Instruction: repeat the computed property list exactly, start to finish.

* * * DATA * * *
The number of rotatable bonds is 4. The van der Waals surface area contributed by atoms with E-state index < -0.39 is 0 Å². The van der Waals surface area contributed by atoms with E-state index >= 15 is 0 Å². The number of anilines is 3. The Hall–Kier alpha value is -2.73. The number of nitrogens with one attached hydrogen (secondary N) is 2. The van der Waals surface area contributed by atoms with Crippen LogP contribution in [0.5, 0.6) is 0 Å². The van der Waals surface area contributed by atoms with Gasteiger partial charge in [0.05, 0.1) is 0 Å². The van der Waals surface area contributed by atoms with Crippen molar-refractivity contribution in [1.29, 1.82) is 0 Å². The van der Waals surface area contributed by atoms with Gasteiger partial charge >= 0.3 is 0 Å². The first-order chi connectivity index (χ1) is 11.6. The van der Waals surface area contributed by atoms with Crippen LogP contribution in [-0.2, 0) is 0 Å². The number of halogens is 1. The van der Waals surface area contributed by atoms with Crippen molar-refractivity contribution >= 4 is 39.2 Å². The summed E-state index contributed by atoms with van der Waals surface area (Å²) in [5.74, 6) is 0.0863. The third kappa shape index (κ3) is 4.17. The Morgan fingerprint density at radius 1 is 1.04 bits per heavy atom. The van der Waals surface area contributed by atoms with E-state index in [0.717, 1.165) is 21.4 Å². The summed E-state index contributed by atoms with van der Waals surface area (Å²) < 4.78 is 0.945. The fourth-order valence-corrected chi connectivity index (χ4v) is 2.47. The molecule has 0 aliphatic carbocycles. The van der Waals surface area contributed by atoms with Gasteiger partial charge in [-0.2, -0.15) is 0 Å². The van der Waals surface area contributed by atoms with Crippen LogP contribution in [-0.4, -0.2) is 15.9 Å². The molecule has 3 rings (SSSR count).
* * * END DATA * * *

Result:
The number of rotatable bonds is 4. The van der Waals surface area contributed by atoms with E-state index < -0.39 is 0 Å². The van der Waals surface area contributed by atoms with E-state index >= 15 is 0 Å². The number of anilines is 3. The Hall–Kier alpha value is -2.73. The number of nitrogens with one attached hydrogen (secondary N) is 2. The van der Waals surface area contributed by atoms with Crippen LogP contribution in [0.5, 0.6) is 0 Å². The van der Waals surface area contributed by atoms with Gasteiger partial charge in [0.05, 0.1) is 0 Å². The van der Waals surface area contributed by atoms with Crippen molar-refractivity contribution in [1.29, 1.82) is 0 Å². The van der Waals surface area contributed by atoms with Gasteiger partial charge >= 0.3 is 0 Å². The first-order chi connectivity index (χ1) is 11.6. The van der Waals surface area contributed by atoms with Crippen LogP contribution in [-0.2, 0) is 0 Å². The number of halogens is 1. The van der Waals surface area contributed by atoms with Crippen molar-refractivity contribution >= 4 is 39.2 Å². The summed E-state index contributed by atoms with van der Waals surface area (Å²) in [5.74, 6) is 0.0863. The third kappa shape index (κ3) is 4.17. The Morgan fingerprint density at radius 1 is 1.04 bits per heavy atom. The van der Waals surface area contributed by atoms with E-state index in [0.717, 1.165) is 21.4 Å². The summed E-state index contributed by atoms with van der Waals surface area (Å²) < 4.78 is 0.945. The fourth-order valence-corrected chi connectivity index (χ4v) is 2.47. The molecule has 0 aliphatic carbocycles. The van der Waals surface area contributed by atoms with Gasteiger partial charge in [-0.2, -0.15) is 0 Å². The van der Waals surface area contributed by atoms with Crippen LogP contribution in [-0.4, -0.2) is 15.9 Å². The molecule has 3 rings (SSSR count).